My daughter likes to tell everyone we meet about one of my most embarrassing moments. It involved food. We had been living overseas for a year or two and I was till working on verb tenses. Even though I dreamed of a life like Frances Mayes in Tuscany, frequenting neighborhood food stalls and chatting it up with my local friends, I had already resorted to anonymity in the large super store. You never had to speak in the large super store.
But Thanksgiving was approaching and rumor had it the butcher would find the Americans a turkey if you asked him to. This required speaking. No problem. I could easily order a turkey and arrange the day to pick it up. But I waited too long. He doubted he could have it by Wednesday. And, in a moment of expat desperation I pleaded, "I must be a turkey by Wednesday!"
It was imperative. More than 20 people were coming to our home, foreigners and nationals alike, to celebrate an American Thanksgiving. I had even found another produce seller who could get sweet potatoes from the coast. Someone else had recently brought hams from a trip abroad and we.were.set.
It became a tradition. Large groups gathered around the table my husband crawled under as a boy. The table which squeaks and with the chairs whose leather weaving is tearing and bolts are popping off. So many stories have occupied these chairs and eaten on these plates. In the midst of cross-cultural stress and otherness, I relished creating an environment that welcomed the weary. I nourished souls through hospitality.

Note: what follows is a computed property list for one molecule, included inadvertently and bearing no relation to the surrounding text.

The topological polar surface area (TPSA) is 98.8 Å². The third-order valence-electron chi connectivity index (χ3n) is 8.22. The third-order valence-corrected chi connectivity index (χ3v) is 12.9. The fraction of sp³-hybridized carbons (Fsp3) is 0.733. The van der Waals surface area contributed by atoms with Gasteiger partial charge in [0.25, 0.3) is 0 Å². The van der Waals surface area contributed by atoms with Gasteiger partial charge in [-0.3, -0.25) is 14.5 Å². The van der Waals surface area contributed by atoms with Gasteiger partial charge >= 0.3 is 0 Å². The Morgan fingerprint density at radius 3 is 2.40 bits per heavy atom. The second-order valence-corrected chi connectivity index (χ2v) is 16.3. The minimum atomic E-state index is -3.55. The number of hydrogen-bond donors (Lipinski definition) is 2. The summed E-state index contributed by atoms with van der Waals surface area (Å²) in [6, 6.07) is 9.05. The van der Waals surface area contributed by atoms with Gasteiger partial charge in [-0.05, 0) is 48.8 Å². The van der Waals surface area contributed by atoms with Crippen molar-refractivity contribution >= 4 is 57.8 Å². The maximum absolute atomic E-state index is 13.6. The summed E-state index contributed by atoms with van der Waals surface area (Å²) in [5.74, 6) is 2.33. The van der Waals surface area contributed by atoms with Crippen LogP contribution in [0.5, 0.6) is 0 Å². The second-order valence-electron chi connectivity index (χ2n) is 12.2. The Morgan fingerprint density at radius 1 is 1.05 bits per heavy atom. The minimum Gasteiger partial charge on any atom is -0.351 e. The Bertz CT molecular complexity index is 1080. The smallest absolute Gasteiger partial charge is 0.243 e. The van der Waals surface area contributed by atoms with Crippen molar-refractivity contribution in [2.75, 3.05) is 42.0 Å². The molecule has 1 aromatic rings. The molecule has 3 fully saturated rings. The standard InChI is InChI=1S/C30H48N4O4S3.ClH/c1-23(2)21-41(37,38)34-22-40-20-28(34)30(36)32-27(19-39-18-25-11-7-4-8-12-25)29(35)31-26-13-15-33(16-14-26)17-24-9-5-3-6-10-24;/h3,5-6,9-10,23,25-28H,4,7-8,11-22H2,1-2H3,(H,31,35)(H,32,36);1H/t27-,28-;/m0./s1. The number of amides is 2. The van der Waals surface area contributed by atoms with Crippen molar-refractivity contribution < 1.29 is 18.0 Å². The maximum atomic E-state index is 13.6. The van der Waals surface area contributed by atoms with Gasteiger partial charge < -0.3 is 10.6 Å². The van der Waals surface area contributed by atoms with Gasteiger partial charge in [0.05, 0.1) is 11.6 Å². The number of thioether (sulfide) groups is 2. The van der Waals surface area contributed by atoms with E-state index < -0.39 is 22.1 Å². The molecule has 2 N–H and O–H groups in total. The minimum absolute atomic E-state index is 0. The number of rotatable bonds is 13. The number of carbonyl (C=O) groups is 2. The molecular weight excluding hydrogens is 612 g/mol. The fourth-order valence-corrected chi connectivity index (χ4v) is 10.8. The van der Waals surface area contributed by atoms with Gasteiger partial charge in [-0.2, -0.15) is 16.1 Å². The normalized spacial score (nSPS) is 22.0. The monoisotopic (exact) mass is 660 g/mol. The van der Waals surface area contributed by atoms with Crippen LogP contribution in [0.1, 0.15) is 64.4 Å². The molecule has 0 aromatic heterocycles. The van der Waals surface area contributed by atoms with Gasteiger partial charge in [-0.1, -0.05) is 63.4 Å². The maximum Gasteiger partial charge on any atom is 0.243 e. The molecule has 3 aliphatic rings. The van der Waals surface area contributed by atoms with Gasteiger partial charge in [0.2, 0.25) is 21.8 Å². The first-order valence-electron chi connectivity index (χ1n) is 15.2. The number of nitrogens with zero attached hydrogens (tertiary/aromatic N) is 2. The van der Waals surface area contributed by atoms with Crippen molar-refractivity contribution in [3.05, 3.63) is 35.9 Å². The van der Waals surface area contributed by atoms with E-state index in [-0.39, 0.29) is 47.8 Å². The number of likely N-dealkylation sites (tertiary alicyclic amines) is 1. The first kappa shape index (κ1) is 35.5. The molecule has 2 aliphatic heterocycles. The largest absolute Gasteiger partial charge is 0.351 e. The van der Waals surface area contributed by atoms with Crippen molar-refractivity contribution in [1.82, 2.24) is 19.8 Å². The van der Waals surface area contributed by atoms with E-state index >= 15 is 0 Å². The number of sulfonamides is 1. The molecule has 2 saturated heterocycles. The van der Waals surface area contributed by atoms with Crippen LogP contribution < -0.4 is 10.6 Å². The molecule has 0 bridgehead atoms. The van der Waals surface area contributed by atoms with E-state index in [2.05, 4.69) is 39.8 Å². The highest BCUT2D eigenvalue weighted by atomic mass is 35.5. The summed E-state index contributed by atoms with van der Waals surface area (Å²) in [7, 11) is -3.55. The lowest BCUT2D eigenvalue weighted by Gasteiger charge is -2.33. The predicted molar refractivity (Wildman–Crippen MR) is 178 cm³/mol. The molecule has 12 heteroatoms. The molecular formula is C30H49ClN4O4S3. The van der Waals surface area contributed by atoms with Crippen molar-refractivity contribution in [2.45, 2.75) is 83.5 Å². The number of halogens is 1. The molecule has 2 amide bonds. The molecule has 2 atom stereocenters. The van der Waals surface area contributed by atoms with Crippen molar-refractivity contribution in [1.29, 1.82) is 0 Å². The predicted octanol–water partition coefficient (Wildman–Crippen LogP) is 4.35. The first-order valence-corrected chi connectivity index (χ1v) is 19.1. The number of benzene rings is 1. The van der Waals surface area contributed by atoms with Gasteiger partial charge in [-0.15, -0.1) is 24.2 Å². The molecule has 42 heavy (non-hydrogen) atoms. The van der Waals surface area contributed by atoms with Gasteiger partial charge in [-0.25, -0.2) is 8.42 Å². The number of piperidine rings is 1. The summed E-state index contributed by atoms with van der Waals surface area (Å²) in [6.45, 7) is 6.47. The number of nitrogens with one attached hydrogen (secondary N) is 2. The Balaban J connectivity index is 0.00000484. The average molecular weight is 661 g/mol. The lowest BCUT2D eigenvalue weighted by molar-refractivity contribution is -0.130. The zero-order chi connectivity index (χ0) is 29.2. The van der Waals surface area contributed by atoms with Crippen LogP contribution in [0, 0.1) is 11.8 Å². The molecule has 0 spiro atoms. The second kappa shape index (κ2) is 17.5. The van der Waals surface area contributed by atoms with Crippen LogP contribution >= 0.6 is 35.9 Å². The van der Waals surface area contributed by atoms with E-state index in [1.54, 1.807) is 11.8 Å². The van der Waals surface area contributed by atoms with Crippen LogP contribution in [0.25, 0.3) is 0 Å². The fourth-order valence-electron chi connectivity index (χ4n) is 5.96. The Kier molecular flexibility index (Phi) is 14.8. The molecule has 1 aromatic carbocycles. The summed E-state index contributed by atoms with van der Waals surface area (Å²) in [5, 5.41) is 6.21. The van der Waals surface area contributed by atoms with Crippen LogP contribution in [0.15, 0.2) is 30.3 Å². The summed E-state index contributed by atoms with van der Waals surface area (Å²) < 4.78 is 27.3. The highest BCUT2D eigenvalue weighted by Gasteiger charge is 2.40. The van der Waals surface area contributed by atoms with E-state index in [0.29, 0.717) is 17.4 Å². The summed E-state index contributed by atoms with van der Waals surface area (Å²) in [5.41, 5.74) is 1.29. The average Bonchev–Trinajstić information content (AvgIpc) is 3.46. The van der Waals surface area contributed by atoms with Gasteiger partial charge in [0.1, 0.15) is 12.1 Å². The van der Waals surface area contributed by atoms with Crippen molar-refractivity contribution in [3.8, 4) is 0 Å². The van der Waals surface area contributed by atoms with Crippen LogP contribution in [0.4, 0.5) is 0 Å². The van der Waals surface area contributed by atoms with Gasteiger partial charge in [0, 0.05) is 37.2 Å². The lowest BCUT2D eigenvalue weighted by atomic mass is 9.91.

A few years ago it seemed right to open our home to a young person in need of a family to stay with for a while. It felt like an extension of hospitality and it stretched us all. Our son gave up his room for 2 months. Our food budget swelled. We suffered through our own ignorance of trauma and failed miserably to understand what he needed. It ended poorly. We tried again with a younger girl a few months later. This time our daughter gave up her space. We hid knives and pills and faced depression head on. We welcomed the other.
But it took its toll. It's too much to live in painful stories all day and come home to more of the same, my therapist husband said.
I began to recognize his exhaustion. While I was hoping to plan the next gathering, pinning recipes and arranging invites, he became the weary. He nourished 20 souls a week and had no more to give. I desperately wanted 20 around my table but not with a reluctant co-host.
The plates went unused, accumulating dust on the bottom few.
I have wondered what to do about this predicament we're in, my husband and I. The refugee crisis makes me wonder how we would respond if we were nearer. Some of the very friends who joined us overseas, now gather Syrians at the train station and take them home for a night of sleep in a bed and a wash in a shower. I think of the traveling holy family this advent season and wonder if there would be room in our inn?
I have been sad about it all.
And then I realized, those 20 hurting souls that sit across from my husband each week, whose stories I only know via the exhaustion on his face, are my guests. I serve them each week by keeping my table open. While the plates gather dust, my husband gathers strength. By welcoming him to a quiet and empty evening, I am hospitable to all the unknown names and faces he serves.
I realize, I am practicing stealth hospitality.
So to them, I raise a toast! May you know the abundance of God's grace and find rest for your weary soul. May you love your life and live restored through the hospitality of the Bruno family.